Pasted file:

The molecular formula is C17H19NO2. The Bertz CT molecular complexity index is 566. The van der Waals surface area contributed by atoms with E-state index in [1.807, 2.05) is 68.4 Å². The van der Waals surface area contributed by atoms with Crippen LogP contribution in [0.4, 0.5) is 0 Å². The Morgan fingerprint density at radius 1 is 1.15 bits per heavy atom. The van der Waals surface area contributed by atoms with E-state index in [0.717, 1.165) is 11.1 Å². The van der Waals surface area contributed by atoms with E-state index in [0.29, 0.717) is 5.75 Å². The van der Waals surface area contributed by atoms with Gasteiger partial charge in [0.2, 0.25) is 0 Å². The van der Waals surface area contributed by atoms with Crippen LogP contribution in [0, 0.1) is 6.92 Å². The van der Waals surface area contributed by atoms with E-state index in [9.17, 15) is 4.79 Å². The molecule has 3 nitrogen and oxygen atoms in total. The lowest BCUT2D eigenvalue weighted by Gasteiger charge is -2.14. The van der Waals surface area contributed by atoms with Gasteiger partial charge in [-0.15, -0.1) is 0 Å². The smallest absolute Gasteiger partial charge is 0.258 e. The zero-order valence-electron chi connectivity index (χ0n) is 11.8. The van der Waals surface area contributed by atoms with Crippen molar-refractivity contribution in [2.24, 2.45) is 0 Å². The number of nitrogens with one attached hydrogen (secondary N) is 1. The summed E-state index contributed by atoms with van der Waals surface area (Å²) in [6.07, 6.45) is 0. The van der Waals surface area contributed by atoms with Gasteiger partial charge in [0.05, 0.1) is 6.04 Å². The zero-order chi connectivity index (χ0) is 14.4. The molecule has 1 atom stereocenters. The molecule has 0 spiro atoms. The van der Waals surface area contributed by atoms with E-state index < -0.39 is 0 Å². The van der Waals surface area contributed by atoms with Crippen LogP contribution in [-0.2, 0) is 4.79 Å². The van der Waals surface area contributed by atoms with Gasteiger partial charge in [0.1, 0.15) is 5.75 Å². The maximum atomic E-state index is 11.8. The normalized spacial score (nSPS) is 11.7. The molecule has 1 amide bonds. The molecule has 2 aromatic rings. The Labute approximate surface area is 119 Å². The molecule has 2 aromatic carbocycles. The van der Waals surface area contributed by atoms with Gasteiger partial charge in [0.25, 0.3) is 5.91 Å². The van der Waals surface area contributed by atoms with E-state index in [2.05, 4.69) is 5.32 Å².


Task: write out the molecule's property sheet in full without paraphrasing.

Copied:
The molecular formula is C17H19NO2. The Bertz CT molecular complexity index is 566. The van der Waals surface area contributed by atoms with E-state index in [1.807, 2.05) is 68.4 Å². The van der Waals surface area contributed by atoms with Crippen LogP contribution in [0.4, 0.5) is 0 Å². The Morgan fingerprint density at radius 1 is 1.15 bits per heavy atom. The van der Waals surface area contributed by atoms with E-state index in [0.717, 1.165) is 11.1 Å². The van der Waals surface area contributed by atoms with E-state index in [0.29, 0.717) is 5.75 Å². The van der Waals surface area contributed by atoms with Gasteiger partial charge in [0.2, 0.25) is 0 Å². The van der Waals surface area contributed by atoms with Crippen LogP contribution in [0, 0.1) is 6.92 Å². The van der Waals surface area contributed by atoms with E-state index in [9.17, 15) is 4.79 Å². The molecule has 3 nitrogen and oxygen atoms in total. The lowest BCUT2D eigenvalue weighted by Gasteiger charge is -2.14. The van der Waals surface area contributed by atoms with Gasteiger partial charge in [-0.15, -0.1) is 0 Å². The smallest absolute Gasteiger partial charge is 0.258 e. The zero-order valence-electron chi connectivity index (χ0n) is 11.8. The van der Waals surface area contributed by atoms with Crippen molar-refractivity contribution in [2.24, 2.45) is 0 Å². The number of nitrogens with one attached hydrogen (secondary N) is 1. The summed E-state index contributed by atoms with van der Waals surface area (Å²) in [6.07, 6.45) is 0. The van der Waals surface area contributed by atoms with Gasteiger partial charge in [0.05, 0.1) is 6.04 Å². The zero-order chi connectivity index (χ0) is 14.4. The molecule has 1 atom stereocenters. The molecule has 0 spiro atoms. The van der Waals surface area contributed by atoms with E-state index < -0.39 is 0 Å². The van der Waals surface area contributed by atoms with Crippen LogP contribution in [-0.2, 0) is 4.79 Å². The van der Waals surface area contributed by atoms with Gasteiger partial charge in [0.1, 0.15) is 5.75 Å². The maximum atomic E-state index is 11.8. The normalized spacial score (nSPS) is 11.7. The molecule has 1 amide bonds. The molecule has 2 aromatic rings. The Labute approximate surface area is 119 Å². The molecule has 2 aromatic carbocycles. The van der Waals surface area contributed by atoms with Gasteiger partial charge in [0.25, 0.3) is 5.91 Å². The van der Waals surface area contributed by atoms with E-state index in [2.05, 4.69) is 5.32 Å².